Porter’s Steakhouse 827 Broad St. Sheraton Read House Hotel (423) 643-1240 204 West Main St. Monteagle, TN 37356 931.924.3869 www.monteagleinn.com 36 S u m m e r 2 0 0 6 | C H A T T A N O O G A S T Y L E

Porter’s Steakhouse proudly serves the finest quality steaks and fitting side dishes, without gimmicks. Serving a breakfast buffet on weekends, Porter’s also offers its signature Pepperloin Patty Melt as a breakfast option.


Opposite: Porter’s steaks. Above: A little bit of cool, refreshing heaven from Main & Mocha Coffee Bar.

Under the guidance of Executive Chef John Palacio, Porter’s has an express lunch menu to satisfy most tastes and budgets, with most menu items priced under $10. The “Seated, Served, See Ya” special applies to all lunch entrées showcased on the new menu and is guaranteed to arrive within 30 minutes. For dinner, the Pepperloin takes center stage. This beef tenderloin is marinated and rolled in cracked peppercorn and herbs. But Porter’s also offers such diverse dishes as lobster fettuccini, flatbread with Boursin cheese, and “mixed grill” combinations. Just a few blocks west of the Tennessee Aquarium, Porter’s in the Read House is easily reached on foot, or by shuttle.

Main & Mocha Coffee Bar 1463 Market St. (423) 265-2922 Suppose you’re near the Chattanooga Choo Choo and you’re jonesing for some coffee. Main & Mocha Coffee Bar, at Market and Main, is at your service and then some! Besides mocha, Main & Mocha offers other gourmet coffee drinks that include breve, cappuccino, and latté. But that is not all. This bustling establishment serves bacon-and-egg breakfasts, plus bagels and the like. For lunch, they create sandwiches and box lunches for people in a hurry. A new service at Main & Mocha is lunch delivery in the downtown area. So if you’re downtown craving a sandwich and a “cuppa,” this is a great choice.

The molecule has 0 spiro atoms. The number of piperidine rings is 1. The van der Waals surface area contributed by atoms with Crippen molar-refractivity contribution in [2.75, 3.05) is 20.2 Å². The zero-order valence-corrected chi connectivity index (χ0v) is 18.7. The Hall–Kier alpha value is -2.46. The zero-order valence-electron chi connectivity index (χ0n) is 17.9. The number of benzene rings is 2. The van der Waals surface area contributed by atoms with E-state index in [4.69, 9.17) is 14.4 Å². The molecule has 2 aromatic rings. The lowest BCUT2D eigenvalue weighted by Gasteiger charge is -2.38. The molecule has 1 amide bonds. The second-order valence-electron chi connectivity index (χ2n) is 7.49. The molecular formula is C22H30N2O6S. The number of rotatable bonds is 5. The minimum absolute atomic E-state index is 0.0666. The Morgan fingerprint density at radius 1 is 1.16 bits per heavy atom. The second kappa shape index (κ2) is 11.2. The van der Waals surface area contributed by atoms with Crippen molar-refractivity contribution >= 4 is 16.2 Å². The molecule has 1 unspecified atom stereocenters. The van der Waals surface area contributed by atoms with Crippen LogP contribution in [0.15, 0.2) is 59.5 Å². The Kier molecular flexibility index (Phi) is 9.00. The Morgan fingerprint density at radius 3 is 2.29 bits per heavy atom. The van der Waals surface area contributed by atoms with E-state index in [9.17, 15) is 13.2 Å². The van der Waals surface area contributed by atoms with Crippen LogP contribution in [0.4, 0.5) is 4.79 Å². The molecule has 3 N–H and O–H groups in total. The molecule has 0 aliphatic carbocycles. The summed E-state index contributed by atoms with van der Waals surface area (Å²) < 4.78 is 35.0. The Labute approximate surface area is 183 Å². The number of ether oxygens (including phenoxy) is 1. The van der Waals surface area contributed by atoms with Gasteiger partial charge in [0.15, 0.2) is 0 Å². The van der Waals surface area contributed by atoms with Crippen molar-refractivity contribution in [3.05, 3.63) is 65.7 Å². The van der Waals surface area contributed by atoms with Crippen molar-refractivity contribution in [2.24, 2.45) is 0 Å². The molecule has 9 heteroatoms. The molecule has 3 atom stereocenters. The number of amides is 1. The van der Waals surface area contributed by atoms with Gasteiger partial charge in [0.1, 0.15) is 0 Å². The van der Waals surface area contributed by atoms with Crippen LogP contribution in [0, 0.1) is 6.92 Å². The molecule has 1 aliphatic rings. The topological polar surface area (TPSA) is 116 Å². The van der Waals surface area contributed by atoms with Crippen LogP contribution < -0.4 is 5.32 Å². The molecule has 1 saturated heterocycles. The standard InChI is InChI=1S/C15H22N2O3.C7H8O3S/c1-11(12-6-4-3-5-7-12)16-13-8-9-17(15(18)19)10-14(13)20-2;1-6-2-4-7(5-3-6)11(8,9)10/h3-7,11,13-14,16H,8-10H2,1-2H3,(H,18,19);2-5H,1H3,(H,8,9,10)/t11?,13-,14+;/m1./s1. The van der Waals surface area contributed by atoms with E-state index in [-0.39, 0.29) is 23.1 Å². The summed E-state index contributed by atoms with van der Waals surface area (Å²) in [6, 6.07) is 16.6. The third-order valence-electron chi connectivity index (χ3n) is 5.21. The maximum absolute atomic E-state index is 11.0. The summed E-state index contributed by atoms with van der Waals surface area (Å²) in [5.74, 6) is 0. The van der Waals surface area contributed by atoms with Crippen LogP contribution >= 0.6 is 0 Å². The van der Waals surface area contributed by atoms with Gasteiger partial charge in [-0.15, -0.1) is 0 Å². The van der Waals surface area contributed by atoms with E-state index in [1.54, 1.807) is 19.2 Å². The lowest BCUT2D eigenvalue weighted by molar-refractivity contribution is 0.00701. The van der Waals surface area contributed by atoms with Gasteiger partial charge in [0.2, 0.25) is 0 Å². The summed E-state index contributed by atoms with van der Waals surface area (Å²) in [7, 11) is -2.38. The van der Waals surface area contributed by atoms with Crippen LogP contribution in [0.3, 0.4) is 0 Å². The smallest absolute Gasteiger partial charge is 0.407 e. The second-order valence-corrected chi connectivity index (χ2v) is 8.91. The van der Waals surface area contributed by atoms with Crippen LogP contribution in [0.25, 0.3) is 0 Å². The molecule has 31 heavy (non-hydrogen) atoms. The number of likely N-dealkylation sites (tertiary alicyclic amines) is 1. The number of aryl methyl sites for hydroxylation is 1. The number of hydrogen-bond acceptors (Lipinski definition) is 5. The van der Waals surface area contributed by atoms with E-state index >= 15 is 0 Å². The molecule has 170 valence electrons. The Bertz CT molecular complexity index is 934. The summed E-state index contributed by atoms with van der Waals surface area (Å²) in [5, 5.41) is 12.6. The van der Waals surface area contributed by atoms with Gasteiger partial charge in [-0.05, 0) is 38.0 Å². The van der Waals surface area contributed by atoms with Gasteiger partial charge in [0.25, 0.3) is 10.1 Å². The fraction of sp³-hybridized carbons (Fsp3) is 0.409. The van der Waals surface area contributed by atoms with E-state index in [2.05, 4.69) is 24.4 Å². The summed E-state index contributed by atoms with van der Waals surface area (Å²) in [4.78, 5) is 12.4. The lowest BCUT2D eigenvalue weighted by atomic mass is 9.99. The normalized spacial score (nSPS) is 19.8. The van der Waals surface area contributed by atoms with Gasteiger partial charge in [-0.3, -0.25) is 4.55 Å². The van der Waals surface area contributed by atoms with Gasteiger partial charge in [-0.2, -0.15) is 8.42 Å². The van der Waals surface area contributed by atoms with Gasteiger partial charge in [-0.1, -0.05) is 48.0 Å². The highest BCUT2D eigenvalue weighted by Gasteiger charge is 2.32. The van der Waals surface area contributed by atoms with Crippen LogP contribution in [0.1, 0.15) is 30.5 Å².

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a little bit of heaven Discover old world charm right in your back yard.

BY MARY HIERS PHOTOS BY JOHN BAMBER

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People often think they need to go to a tropical island to find old world beauty and charm. However, many cities incorporate the tropical and British Colonial styles into their homes in the U.S. Said by Karl Marx to be the greatest civilizing force in history, the British Empire held vast tracts of the earth, built up over a period of three centuries, and the influence of their British Colonial styles can be seen throughout tropical architecture. The style of decorating that evolved during the 17th and 18th centuries when Britain colonized Caribbean sugar producing islands such as St. Kitts and Barbados, blends solid, sometimes massive, old world furnishings in rich dark wood finishes with plenty of color that takes its cue from abundant

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The house (opposite) is situated ... caption this as well as the formal gardens and Colonial style lawns, below. The house (opposite) is situated ... caption this as well as the formal gardens and Colonial style lawns, below.

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Caption for images on both pages. Get caption for images on both pages. Get caption for images on both pages.